Anna In the Tropics Immerses Audience in Revolutionary Style

annatropics

A well-executed, thoroughly enjoyable production of Anna in the Tropics, directed by Kevin Carr, premiered on February 1st at Goodwood Museum. The tragic love story set in prohibition era Tampa mirrors the plot of Anna Karenina, a novel read through the piece. There is a lot to enjoy about how the vibrant cast brings it all together. With GoodWood Museum Carriage House’s historic, completely wooden interior venue, the experience was even more immersive for the sake of including the audience as the fellow cigar factory workers. As their first full length project, Tallahassee Historic Theater has earned their spot in the local theatre community as a formidable competitor.

The story revolves around a scandalous love affair between the smooth Juan Julian and passionate Conchita. Juan reads Anna Karenina, a Russian romance he inspires the other workers to expand their minds, going as far to seduce Conchita with his literature. The Pulitzer Prize winning script by Nilo Cruz is poetic, biting, truthful, optimistic, and sarcastic all at the same time. Literature buffs will be pleasantly surprised with the variety of social inquiry the play handles, from the early automation of cigar factories replacing the traditions of hand- rolled Cuban Cigars, and the modern topic of open infidelity in traditional marriages.

Dr. Alejandra Guttierez embodies the role of Conchita, bringing to life the passion and self-determination of a young Cuban immigrant. She does great justice in the portrayal of the rebellious and vulnerable lover Conchita. It’s a pleasure to see her deliver the fiery monologues, the intimate confessions, as the show plays on. The piece truly shines when both Conchita and Juan are alone on stage, creating magnetic tension with stimulating dialogue about Anna Karenina.

Mickey Clickner plays Juan Julio, a lectore for the workers in the cigar factory. As a lectore he upholds a tradition of reading stories to captivate the workers and make the task of rolling cigars less tedious. Clickner delivers passages of Tolstoy’s Anna Karenina with smooth passion, and his words melt into the hearts of most of the factory workers. The chemistry Clickner creates through magnetic eye contact with Conchita and a silver tongue, as he delivers grand, and cerebral monologues that challenge the mindsets of the workers.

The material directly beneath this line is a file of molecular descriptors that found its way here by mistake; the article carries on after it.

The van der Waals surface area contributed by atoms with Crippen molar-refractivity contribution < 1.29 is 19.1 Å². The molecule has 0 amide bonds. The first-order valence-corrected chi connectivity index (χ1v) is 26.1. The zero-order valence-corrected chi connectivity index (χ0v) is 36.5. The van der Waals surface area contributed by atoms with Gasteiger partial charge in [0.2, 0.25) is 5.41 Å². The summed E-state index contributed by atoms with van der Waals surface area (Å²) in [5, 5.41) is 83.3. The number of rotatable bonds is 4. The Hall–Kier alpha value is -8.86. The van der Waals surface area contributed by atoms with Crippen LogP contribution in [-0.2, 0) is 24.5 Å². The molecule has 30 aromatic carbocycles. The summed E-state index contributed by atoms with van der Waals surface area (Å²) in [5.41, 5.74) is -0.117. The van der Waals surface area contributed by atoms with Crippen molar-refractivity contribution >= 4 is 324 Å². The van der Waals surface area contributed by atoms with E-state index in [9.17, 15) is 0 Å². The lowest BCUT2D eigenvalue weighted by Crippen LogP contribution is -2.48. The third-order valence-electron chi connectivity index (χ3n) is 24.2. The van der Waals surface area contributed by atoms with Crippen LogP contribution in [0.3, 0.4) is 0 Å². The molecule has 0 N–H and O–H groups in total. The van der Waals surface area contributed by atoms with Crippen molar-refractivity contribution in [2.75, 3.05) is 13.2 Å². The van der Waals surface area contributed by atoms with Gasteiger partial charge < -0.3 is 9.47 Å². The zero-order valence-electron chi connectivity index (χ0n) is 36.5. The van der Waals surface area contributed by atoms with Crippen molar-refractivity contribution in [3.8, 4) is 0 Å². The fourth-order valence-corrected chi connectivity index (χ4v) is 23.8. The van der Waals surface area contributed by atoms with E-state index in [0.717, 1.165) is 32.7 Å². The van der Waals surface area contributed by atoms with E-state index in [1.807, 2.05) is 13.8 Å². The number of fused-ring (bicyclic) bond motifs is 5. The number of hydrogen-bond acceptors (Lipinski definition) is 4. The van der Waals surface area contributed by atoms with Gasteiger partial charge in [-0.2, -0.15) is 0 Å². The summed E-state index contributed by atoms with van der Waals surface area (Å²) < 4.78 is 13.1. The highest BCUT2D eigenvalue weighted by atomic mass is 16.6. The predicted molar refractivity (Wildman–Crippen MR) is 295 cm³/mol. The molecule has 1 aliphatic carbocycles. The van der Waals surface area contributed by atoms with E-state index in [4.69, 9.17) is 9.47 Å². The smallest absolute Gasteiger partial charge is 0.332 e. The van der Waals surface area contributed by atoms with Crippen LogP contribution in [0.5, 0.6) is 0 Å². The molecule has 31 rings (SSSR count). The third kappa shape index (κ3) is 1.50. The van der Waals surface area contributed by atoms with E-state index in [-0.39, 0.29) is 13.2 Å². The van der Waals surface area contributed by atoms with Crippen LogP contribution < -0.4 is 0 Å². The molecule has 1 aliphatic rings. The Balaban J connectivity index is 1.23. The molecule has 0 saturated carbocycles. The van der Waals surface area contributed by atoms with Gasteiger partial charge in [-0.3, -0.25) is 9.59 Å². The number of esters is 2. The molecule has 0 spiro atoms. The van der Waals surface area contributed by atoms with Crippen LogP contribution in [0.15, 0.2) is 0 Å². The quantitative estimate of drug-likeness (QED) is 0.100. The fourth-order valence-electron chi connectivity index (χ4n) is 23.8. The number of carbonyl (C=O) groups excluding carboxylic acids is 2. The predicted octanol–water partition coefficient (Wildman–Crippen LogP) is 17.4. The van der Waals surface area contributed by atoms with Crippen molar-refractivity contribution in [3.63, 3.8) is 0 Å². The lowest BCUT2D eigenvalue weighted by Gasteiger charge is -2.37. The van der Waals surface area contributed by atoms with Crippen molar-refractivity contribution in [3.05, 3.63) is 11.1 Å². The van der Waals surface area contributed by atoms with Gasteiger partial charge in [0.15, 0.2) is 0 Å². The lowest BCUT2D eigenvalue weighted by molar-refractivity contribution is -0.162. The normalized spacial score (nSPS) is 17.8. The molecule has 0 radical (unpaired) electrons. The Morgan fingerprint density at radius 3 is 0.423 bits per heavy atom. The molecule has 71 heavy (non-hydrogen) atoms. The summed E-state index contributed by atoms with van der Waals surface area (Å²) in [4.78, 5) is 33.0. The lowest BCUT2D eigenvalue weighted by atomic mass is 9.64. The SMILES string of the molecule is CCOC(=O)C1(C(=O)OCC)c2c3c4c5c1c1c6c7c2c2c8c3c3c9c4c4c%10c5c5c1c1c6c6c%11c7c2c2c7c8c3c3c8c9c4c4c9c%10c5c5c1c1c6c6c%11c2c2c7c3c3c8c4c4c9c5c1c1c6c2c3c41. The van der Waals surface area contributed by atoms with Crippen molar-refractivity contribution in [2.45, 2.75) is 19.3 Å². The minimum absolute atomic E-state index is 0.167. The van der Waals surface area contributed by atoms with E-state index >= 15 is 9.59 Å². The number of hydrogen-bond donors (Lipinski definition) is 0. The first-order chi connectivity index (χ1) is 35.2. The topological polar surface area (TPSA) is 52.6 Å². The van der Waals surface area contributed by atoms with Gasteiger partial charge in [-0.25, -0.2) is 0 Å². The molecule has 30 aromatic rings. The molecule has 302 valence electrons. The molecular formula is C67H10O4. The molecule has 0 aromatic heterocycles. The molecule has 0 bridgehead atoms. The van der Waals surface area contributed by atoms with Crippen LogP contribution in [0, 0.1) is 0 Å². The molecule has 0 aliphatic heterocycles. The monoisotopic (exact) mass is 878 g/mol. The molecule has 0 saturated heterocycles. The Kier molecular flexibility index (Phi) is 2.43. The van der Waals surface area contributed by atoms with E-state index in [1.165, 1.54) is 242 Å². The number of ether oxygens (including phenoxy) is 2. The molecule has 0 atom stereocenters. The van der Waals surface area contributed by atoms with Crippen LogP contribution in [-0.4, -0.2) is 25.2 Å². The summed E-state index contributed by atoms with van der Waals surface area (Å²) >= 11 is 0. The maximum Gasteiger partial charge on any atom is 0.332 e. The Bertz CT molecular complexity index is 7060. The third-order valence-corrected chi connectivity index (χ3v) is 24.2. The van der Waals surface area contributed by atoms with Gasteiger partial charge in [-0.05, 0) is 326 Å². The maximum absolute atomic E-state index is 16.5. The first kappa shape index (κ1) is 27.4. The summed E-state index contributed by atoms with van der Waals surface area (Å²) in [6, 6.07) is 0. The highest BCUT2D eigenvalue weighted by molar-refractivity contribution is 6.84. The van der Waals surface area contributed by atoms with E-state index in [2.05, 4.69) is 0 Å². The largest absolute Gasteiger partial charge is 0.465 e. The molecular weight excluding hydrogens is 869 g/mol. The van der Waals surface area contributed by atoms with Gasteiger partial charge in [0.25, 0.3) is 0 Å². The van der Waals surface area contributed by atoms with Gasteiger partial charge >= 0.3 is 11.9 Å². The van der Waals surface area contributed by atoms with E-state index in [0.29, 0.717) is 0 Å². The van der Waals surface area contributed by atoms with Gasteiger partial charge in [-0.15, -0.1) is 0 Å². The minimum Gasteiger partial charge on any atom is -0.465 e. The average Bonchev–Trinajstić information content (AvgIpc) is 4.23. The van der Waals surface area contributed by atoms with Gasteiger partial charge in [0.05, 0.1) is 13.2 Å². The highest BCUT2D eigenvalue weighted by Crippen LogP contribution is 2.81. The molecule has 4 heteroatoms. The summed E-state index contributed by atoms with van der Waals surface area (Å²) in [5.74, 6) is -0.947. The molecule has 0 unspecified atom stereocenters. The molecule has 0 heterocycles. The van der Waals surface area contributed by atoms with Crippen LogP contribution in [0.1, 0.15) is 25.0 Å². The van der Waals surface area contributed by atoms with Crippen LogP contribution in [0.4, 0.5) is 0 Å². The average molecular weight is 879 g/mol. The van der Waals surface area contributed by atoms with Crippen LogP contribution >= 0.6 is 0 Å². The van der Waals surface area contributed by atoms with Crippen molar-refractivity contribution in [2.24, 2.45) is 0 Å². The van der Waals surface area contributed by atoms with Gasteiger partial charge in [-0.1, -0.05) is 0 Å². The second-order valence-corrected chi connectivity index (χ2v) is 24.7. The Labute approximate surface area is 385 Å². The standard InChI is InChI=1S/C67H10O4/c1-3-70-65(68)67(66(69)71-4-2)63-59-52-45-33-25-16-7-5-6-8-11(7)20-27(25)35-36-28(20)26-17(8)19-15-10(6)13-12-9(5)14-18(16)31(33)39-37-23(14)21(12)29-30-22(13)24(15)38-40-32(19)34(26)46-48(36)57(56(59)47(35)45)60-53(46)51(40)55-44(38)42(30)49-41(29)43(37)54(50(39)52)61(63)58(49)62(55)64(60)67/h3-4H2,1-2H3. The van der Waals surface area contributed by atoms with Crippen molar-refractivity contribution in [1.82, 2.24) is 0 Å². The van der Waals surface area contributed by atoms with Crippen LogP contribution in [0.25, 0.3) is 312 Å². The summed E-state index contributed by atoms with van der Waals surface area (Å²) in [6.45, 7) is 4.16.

Palomo, Conchita’s husband, is played by Brian Walker, who is moved by Anna Karenina the lectore reads as well. Walker portrays the traditionally simple, yet wholesome, husband who yearns to understand the nature of why his wife would be having an affair. Scenes where he tries to educate himself are tense and gripping; it’s interesting to see how Walker delivers feeling of resistance, as well sentiments imbibed with conscious understanding throughout the show.

The supporting cast of Ofelia, the eccentric Cuban mother of Conchita and Marela, is brought to life through the phenomenal Anita Payne Miller.  Miller delivers the playful mannerisms, thick accent, and jovial, but also no excuses, tone reminiscent of a true Cuban grandmother. One moment, she is playfully flirting with Juan Julio, and the next, she is vehemently scolding and defending her family’s way of life as cigar rollers from the treacherous Cheche (played by Mike Herrin). Gabriella Arias plays Marcela, who starts the play as a stereotypical naïve youth infatuated with the ideals of romance, but then changes her flamboyant attitude toward love after an emotionally crippling experience. Santiago, Ofelia’s husband, played by Victor Duncan, entertains with his opening drunken antics, lifting spirits with his enthusiastic change of heart after digesting Anna Karenina.

The technical aspects were simple and minimal, a clever directorial move by Carr, allowing the play to be set in the factory the duration with minimal movement through wise placement of props and furniture for next scene. The costuming by Michele Belson was appropriate, considering the time period, and aesthetically pleasing against contrast of the wooden Carriage house. The sound design, by Laura Chanmay, may seemed exaggerated in choice of the classic Cubano music one hears in travel promotions, but remains authentically Cuban throughout.

As the premiere production of Tallahassee Hispanic Theater, Anna in the Tropics is an apt choice for the rich Hispanic culture of Florida.  The play uses Anna Karenina, a story of classic rebellion, in the face of orthodoxy, as the driving plot, leaving room for cultural reflection in this turbulent political climate.  Carr’s Anna in the Tropics is a delight that relies on some superb actors, and a cerebral script to not only invoke emotions, but also discussion.

Anna in the Tropics plays at Goodwood Museum and Gardens from Feb. 1-9. Tickets can be purchased online or at the door.

 

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